Biography of John A. Steele

Farmer, Judge of Probate, Lawyer and Delegate to the Secession Convention

John A. Steele, the other delegate to the secession convention, never lived in Franklin County as it now exists, but lived for many years at Tuscumbia, which was at one time a town of Franklin County. His son, W. W. Steele of Tuscumbia, has courteously furnished us most of the data concerning his career and family history. We have also collected some information from old newspaper files, Dubose’s “Alabama History,” and in conversation with people who knew him personally.

He was born July 25, 1835, at Gainesville, Sumter County, Ala. It is said that he was the first white child born in that town. However, we do not know whether this is correct or not. He was a son of Judge William Jemison and Mary Dandridge (Winston) Steele, who were descended from prominent families.

When John A. Steele was about twelve years of age his parents moved to Kentucky, the state of his father’s nativity. He entered college at an early age, and graduated at Princeton University when only seventeen years of age. After he graduated from, Princeton he studied law at Transylvania University under Judge George B. Roberson, Chief Justice of the Kentucky Court of Appeals. Later he located at Tuscumbia, the home of the Winston’s his mother’s people. Here he continued to reside until his death which occurred in January, 1916.

He was one of the most prominent characters in the history of Colbert County, or in Franklin, as it formerly existed. After locating at Tuscumbia, he was constantly identified with public affairs, although he turned his attention to agriculture rather than law.

Being highly educated and endowed with fine common sense, he was qualified to be a leader of men. He was a man of considerable wealth and owned a large plantation where Nitrate Plant No. 2 is now located.

The Secession Convention is, in a sense, the most interesting of all the constitutional conventions of Alabama. In 1911 Judge Steele wrote a most interesting article on that convention which was published in the Montgomery Advertiser, The Franklin Times, and perhaps several other Alabama newspapers. As he states in that article, he was opposed to the Ordinance of Secession, but he seemed td have believed that his first duty was to the state rather than to the national government.

So when Alabama withdrew from the Union he stood ready to do his part in her
defense. He was not at all by himself in this respect. The reader will recall that a number of the most prominent Southern leaders, including Gen. Robt. E. Lee, were opposed to secession, but when their states withdrew from the Union they were at their service. So Judge Steele donned the uniform of gray and fought valiantly for the Southland. He served as captain for four years under General Forest, and was captured at Selma, Ala., during the last days of that memorable struggle.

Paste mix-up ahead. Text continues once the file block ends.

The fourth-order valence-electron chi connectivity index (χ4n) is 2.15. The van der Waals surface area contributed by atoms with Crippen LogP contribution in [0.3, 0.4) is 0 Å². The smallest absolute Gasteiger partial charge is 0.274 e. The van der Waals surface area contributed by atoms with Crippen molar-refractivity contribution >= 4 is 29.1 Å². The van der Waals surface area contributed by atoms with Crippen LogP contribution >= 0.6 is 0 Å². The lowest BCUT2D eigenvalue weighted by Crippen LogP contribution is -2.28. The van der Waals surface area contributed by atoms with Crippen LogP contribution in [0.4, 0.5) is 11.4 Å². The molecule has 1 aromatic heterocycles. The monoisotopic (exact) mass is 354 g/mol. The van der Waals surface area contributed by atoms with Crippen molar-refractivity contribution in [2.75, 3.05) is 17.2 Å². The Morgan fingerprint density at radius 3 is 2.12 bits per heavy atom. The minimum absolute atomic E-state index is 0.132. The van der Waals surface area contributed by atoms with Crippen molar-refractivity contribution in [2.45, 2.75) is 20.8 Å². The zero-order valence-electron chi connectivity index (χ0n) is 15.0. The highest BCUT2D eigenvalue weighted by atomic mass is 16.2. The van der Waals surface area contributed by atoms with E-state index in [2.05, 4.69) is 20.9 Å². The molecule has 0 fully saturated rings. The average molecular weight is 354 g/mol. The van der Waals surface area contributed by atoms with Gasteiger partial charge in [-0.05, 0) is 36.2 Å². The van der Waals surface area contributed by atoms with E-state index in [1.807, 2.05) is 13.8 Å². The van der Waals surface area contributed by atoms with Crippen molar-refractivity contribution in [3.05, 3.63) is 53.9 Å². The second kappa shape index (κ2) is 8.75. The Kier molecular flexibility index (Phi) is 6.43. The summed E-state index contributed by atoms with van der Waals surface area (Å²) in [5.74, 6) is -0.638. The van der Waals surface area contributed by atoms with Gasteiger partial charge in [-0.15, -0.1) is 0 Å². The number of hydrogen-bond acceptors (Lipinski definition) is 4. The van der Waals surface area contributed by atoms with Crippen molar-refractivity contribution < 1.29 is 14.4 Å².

When Colbert County was formed the people looked to him as one of their leaders. He served that county two terms as Judge of Probate, hence the title, “Judge.” He was also a representative in the Legislature several times and was registrar of the United States land office at Huntsville for some time. He was a candidate in 1900 for governor of Alabama on the Republican ticket, being opposed by Dr. G. B. Crowe, Populist, and William J. Samford, Democrat. Samford was elected.

Judge Steele was a Master Mason and a Knight of Honor. He took an interest
in certain social functions and was very fond of horse racing. He attended famous races in Lexington, Ky., St. Louis, Mo., and elsewhere. He was large in stature, as well as in intellect. His height was about six feet-two inches; his weight generally about two hundred pounds.

People who knew him say that he was very generous. One man with whom we talked, spoke of him as “a poor man’s friend.” Another man, a prominent physician of Russellville, once remarked that he wished he could “cast a thousand votes for Steele.” These remarks, here quoted, are mere examples of the estimation in which he was held.

His wife was Miss Martha Bacon Winston of Tuscumbia, and a relative of his mother. She was a daughter of William Winston, who owned a large plantation where the City of Sheffield now stands. She was also a sister of Mrs. Robert Burns Lindsay and a half sister of Governor John Anthony Winston of Alabama. The Winston family was very projulucut and closely related to the immortal Patrick Henry.

Nine children were born to Judge and Mrs. Steele: William Winston; John Anthony Winston; Thomas Winston; Helen, married Otey Figures; Mary Bacon, married Lee Armstead; Judith McCraw, married E. L. Goodloe; Sarah Miller, married Otey Figures, (Miss Helen Steele first married Mr. Figures. She died; then later her sister, Sarah Miller Steele, was married to him); Andrew Metcalf married Miss Mattie McCleskey; Edmund Winston married Miss Helen Allen.

Judge and Mrs. Steele are buried in the family cemetery near Tuscumbia.

Source: “Distinguished Men, Women and Families of Franklin Co., Alabama,” by R. L. James, pub. cir. 1927-1929, pages 67-69.

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